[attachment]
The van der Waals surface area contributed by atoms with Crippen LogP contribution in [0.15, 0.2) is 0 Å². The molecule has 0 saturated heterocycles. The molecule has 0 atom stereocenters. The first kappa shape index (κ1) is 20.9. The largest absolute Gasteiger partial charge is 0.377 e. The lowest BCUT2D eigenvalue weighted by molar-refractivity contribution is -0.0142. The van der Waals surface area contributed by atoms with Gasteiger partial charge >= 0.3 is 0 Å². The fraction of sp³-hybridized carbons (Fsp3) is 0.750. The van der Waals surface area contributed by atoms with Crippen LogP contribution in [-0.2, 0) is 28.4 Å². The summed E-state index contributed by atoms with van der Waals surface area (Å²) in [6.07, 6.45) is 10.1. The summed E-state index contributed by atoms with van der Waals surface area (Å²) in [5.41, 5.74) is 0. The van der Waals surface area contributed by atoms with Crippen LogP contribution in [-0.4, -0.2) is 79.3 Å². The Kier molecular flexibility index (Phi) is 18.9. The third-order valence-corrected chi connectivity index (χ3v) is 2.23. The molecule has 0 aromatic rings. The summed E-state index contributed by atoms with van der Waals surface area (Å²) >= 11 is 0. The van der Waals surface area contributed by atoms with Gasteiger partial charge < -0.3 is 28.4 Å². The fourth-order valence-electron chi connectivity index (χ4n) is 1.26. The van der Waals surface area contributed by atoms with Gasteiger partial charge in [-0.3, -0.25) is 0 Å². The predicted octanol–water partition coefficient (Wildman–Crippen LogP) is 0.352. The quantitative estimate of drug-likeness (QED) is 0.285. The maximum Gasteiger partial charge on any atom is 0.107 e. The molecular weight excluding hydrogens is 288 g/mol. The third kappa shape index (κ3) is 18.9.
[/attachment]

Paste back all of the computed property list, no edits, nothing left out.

The van der Waals surface area contributed by atoms with Crippen LogP contribution in [0.15, 0.2) is 0 Å². The molecule has 0 saturated heterocycles. The molecule has 0 atom stereocenters. The first kappa shape index (κ1) is 20.9. The largest absolute Gasteiger partial charge is 0.377 e. The lowest BCUT2D eigenvalue weighted by molar-refractivity contribution is -0.0142. The van der Waals surface area contributed by atoms with Gasteiger partial charge >= 0.3 is 0 Å². The fraction of sp³-hybridized carbons (Fsp3) is 0.750. The van der Waals surface area contributed by atoms with Crippen LogP contribution in [-0.2, 0) is 28.4 Å². The summed E-state index contributed by atoms with van der Waals surface area (Å²) in [6.07, 6.45) is 10.1. The summed E-state index contributed by atoms with van der Waals surface area (Å²) in [5.41, 5.74) is 0. The van der Waals surface area contributed by atoms with Crippen LogP contribution in [-0.4, -0.2) is 79.3 Å². The Kier molecular flexibility index (Phi) is 18.9. The third-order valence-corrected chi connectivity index (χ3v) is 2.23. The molecule has 0 aromatic rings. The summed E-state index contributed by atoms with van der Waals surface area (Å²) >= 11 is 0. The van der Waals surface area contributed by atoms with Gasteiger partial charge < -0.3 is 28.4 Å². The fourth-order valence-electron chi connectivity index (χ4n) is 1.26. The van der Waals surface area contributed by atoms with Gasteiger partial charge in [-0.3, -0.25) is 0 Å². The predicted octanol–water partition coefficient (Wildman–Crippen LogP) is 0.352. The quantitative estimate of drug-likeness (QED) is 0.285. The maximum Gasteiger partial charge on any atom is 0.107 e. The molecular weight excluding hydrogens is 288 g/mol. The third kappa shape index (κ3) is 18.9.